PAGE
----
And then think about how protesting these community based sober living homes help your family members, friends and acquaintances to fight an addiction or dependence.

The individuals who are given the opportunity to live in these sober living homes have shown their commitment to sobriety.

How can you deny or question that?

There is no socioeconomic branding of who would be living there.

Be a part of the solution, allow a solution and take a good hard look at the friends, family and acquaintances…. and maybe even yourself, who need the support.

Reply
Ray Barrientes sr February 23, 2019 at 5:08 am

Absolutely right!

Reply
John Kiehl July 27, 2019 at 6:21 pm

The Crux of the Problem is of the FALSE IDEOLOGU of ‘Sponsorship’ opening the ‘Gate’ fior ’emotional and mental abuse upon one another. It is inherently illegal to have the ‘disabled having the responibility in ‘guiding others. These people are “Protected” unbder the Fair Howing Act and the Americans with Disabilities Act and the Law is not being enforced in ‘PROTECTING’ them from the emotional and mental abuse which is ‘Practiced’ via the SILLY, Childish GAME of ‘Sponsorship’in ALL of today’s 12 step settings. IT IS ILLEGAL!!!!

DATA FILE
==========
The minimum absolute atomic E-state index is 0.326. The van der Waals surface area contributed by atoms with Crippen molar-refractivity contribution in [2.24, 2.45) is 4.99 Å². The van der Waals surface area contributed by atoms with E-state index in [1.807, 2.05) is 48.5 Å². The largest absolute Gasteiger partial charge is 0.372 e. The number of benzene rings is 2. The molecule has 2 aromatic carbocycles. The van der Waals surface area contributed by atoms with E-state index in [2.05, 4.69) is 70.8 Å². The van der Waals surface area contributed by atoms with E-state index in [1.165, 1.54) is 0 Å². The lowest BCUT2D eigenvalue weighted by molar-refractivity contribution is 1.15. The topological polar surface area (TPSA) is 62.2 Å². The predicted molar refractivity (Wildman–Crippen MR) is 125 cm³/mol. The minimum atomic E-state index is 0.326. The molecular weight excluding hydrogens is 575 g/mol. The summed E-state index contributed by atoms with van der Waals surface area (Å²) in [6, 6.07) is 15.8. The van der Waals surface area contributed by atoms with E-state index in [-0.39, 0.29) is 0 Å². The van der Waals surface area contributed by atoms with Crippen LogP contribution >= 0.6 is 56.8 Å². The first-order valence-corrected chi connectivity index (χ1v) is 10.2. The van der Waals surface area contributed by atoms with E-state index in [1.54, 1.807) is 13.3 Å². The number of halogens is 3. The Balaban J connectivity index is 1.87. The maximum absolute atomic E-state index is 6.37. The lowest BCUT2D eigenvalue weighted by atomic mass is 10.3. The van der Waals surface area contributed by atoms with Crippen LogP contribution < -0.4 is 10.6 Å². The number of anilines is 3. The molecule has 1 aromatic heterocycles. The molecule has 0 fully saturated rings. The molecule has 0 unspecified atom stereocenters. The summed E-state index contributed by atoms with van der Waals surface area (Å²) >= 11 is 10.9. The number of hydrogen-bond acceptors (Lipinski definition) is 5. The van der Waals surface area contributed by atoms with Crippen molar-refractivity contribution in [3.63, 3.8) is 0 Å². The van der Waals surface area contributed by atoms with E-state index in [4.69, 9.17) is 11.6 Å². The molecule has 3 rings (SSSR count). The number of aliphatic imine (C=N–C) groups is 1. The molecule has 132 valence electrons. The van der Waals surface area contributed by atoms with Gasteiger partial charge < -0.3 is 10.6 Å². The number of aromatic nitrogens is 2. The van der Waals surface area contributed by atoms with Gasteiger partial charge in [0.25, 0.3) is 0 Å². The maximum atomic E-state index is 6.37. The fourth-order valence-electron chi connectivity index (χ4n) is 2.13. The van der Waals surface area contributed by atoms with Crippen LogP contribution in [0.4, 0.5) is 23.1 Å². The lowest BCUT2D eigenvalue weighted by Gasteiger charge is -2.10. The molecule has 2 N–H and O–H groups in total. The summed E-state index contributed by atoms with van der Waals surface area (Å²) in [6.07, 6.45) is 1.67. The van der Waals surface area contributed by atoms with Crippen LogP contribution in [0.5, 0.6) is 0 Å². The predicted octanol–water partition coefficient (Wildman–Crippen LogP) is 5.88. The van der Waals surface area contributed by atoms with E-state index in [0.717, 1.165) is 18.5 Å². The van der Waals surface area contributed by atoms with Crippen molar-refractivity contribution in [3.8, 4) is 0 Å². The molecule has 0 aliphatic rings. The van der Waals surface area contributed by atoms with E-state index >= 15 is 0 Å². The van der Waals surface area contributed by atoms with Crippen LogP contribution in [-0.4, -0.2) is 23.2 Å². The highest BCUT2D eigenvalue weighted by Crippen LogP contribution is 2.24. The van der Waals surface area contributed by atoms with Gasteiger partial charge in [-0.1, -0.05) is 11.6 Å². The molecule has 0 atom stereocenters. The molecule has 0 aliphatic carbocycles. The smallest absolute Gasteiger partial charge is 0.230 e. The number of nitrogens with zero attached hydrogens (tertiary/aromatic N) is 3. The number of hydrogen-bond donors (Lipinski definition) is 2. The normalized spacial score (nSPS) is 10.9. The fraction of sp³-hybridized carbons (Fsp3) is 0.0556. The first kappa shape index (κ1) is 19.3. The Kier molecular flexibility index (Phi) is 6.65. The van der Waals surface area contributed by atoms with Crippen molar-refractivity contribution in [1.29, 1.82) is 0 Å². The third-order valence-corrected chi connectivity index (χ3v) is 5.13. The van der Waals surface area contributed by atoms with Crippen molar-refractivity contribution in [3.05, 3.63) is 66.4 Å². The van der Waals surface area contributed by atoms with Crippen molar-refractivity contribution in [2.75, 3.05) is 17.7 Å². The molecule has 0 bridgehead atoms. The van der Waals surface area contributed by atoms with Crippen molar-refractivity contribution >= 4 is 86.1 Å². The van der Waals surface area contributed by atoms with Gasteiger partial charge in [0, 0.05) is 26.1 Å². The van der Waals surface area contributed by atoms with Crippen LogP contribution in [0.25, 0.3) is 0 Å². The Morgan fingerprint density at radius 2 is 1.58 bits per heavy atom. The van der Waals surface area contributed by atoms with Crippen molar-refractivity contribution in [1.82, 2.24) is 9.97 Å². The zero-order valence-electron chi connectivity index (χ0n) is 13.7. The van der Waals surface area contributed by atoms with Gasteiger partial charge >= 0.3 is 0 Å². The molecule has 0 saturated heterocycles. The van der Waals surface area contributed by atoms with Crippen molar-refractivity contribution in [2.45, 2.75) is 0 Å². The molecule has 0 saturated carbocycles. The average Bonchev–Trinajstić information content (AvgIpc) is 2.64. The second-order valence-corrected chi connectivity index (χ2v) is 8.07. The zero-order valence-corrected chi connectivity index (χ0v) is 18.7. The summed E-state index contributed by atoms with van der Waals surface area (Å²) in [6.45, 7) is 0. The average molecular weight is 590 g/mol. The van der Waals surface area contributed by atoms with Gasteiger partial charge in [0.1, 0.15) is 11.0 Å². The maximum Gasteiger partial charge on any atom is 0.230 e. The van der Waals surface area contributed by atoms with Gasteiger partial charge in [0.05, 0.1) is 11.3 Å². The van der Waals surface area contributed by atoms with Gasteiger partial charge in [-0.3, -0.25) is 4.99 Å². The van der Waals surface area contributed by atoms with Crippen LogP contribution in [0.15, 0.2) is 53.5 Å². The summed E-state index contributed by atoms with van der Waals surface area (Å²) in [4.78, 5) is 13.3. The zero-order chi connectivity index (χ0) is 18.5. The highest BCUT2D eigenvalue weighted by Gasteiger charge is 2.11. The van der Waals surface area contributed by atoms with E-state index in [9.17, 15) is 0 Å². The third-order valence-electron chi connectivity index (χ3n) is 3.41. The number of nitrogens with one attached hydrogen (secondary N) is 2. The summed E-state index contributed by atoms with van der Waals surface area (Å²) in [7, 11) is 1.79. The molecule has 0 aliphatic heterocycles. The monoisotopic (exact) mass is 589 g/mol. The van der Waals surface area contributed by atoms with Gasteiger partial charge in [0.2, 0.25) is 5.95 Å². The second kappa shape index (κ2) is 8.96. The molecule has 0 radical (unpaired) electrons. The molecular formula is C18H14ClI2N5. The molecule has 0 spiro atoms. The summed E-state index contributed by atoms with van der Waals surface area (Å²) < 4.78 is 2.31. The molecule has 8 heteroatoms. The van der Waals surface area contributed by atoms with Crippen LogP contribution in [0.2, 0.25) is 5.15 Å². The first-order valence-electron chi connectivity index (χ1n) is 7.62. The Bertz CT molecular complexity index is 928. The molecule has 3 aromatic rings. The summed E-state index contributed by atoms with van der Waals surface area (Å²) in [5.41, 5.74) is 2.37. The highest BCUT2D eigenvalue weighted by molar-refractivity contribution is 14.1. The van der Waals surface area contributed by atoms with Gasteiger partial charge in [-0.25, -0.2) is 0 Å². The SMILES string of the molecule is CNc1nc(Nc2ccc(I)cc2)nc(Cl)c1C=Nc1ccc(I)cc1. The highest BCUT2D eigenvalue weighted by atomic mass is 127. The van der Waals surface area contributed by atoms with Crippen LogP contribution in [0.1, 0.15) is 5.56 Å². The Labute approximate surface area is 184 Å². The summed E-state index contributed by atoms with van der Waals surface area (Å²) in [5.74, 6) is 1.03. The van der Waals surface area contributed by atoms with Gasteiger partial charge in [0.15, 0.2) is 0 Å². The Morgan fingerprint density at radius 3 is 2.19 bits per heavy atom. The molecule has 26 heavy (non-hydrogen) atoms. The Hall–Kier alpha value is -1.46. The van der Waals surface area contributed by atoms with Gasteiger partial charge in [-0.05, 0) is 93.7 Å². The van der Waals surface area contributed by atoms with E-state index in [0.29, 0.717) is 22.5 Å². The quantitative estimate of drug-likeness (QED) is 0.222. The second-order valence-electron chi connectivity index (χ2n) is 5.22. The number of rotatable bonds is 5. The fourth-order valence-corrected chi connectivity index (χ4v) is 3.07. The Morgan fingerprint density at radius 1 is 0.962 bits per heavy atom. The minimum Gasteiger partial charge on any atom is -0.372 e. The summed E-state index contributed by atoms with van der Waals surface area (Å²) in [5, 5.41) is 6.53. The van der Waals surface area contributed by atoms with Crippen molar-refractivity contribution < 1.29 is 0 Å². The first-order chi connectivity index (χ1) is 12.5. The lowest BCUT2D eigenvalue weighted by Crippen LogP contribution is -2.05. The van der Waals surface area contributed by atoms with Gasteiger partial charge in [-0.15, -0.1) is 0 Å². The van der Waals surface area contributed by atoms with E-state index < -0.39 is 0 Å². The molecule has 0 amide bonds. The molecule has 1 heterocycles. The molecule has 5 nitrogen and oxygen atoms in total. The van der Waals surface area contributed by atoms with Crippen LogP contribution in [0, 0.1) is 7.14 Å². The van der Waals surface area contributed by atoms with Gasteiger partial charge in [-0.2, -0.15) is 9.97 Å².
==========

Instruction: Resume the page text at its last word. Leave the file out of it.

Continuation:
Reply
Rick February 23, 2019 at 5:38 am

That’s BS. If anyone thinks these homes are a good idea, they should buy the house next door to where they live and open one there. They probably won’t. The owner of this house is not being very considerate of the neighborhood.

Reply
Dave Hanashiro February 23, 2019 at 9:21 am